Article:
A BOURNEMOUTH law firm has said the chancellor’s Autumn Statement is a “missed opportunity” full of “safe” pledges. 

Kelly Greig, partner and head of estate planning and tax at the law firm Steele Raymond, said Jeremy Hunt should have gone “further and faster” but didn’t. 

She welcomed the pledge to reduce National Insurance contributions by two per cent from January, an increased national living wage to £11.44, an extension of Universal Credit, and increasing the state pension by 8.5 per cent. 

However, she said they all contributed to a “safe list of measures in the run-up to an election”. 

Ms Greig added: “Covid has proved to many employers that work can be delivered just as effectively from home, as it can in a workplace.   

“Recognising this, the chancellor announced that he would reform the work capacity assessment, to reflect this shift and mandate employers to offer working from home arrangements, as part of the assessment. 

“In the pipeline, but still for consultation, is forcing new employers to pay employer pension contributions into existing pension pots, which will simplify the process and ease the administration burden on employees.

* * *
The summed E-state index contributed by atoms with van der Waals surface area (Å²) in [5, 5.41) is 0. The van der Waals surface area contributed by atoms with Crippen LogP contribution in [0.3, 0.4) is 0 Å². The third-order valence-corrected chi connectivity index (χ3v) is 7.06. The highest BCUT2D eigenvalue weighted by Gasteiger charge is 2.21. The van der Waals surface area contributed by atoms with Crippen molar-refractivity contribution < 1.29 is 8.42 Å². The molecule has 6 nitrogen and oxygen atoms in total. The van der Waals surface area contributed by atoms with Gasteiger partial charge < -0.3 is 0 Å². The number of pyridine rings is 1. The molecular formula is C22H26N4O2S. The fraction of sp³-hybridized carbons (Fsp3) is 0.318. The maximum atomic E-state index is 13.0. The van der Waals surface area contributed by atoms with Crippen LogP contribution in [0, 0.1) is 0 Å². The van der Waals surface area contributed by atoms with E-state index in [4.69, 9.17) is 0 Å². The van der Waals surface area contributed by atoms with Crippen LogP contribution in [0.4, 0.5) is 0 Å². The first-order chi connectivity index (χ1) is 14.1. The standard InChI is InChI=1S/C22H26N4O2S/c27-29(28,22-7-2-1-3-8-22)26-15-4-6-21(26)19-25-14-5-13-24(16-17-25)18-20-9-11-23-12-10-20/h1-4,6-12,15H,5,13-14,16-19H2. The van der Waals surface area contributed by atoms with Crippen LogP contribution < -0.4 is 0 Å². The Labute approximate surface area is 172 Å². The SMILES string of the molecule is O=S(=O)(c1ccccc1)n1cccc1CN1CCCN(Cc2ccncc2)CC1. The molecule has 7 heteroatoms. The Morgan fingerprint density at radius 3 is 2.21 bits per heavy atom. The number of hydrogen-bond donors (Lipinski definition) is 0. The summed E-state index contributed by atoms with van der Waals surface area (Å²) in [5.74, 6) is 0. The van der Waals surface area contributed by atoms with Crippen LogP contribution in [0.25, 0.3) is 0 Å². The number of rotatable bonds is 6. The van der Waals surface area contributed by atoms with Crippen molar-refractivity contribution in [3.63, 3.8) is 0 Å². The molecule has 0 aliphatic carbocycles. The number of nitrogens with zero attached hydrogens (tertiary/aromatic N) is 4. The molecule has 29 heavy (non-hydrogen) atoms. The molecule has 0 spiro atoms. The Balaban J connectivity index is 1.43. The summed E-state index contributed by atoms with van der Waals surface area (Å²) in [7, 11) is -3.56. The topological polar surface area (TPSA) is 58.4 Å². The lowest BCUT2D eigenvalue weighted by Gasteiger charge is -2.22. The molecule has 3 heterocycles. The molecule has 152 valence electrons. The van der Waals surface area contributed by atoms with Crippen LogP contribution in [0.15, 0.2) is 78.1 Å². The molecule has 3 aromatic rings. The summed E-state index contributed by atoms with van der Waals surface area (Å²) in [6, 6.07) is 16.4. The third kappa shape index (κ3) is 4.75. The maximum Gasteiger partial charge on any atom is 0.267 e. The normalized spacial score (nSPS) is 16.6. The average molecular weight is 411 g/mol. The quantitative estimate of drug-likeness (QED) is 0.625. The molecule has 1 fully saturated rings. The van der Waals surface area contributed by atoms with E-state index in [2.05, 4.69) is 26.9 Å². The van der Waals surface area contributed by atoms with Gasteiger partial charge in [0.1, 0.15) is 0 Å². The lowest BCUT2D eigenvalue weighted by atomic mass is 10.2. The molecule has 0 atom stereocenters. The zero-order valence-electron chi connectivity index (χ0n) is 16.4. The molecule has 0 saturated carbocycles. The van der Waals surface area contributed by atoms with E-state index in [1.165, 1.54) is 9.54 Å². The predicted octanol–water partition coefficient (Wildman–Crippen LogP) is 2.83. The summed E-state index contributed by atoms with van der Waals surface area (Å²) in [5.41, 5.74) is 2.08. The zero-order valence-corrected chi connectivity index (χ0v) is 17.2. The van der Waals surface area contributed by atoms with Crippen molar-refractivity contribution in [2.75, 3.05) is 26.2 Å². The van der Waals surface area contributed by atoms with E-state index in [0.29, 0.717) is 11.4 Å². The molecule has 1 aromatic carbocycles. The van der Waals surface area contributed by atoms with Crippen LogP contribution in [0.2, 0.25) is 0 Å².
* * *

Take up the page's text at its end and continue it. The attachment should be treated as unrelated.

“Billed by the chancellor as an autumn statement for growth, I feel that he’s tinkered with several measures, to appease voters, but has missed an opportunity to go much further to make significant improvements for individuals and businesses alike.”  

Mr Hunt used his Autumn Statement to announce tax cuts, tighter welfare rules, and further measures aimed at getting more people into work. 

The speech, delivered to the Commons on Wednesday, is the Chancellor’s main opportunity outside the budget to make tax and spending announcements. 

Mr Hunt used the statement to introduce changes aimed at reviving the UK’s struggling economy and the Tories’ election chances. 

The chancellor also confirmed that a tax break allowing firms to cut their tax bills if the invest in new equipment will be made permanent in what he claimed was the “biggest business tax cut in modern history”. 

He said his plan will “raise business investment, get more people into work, reduce inflation” and increase the size of the economy.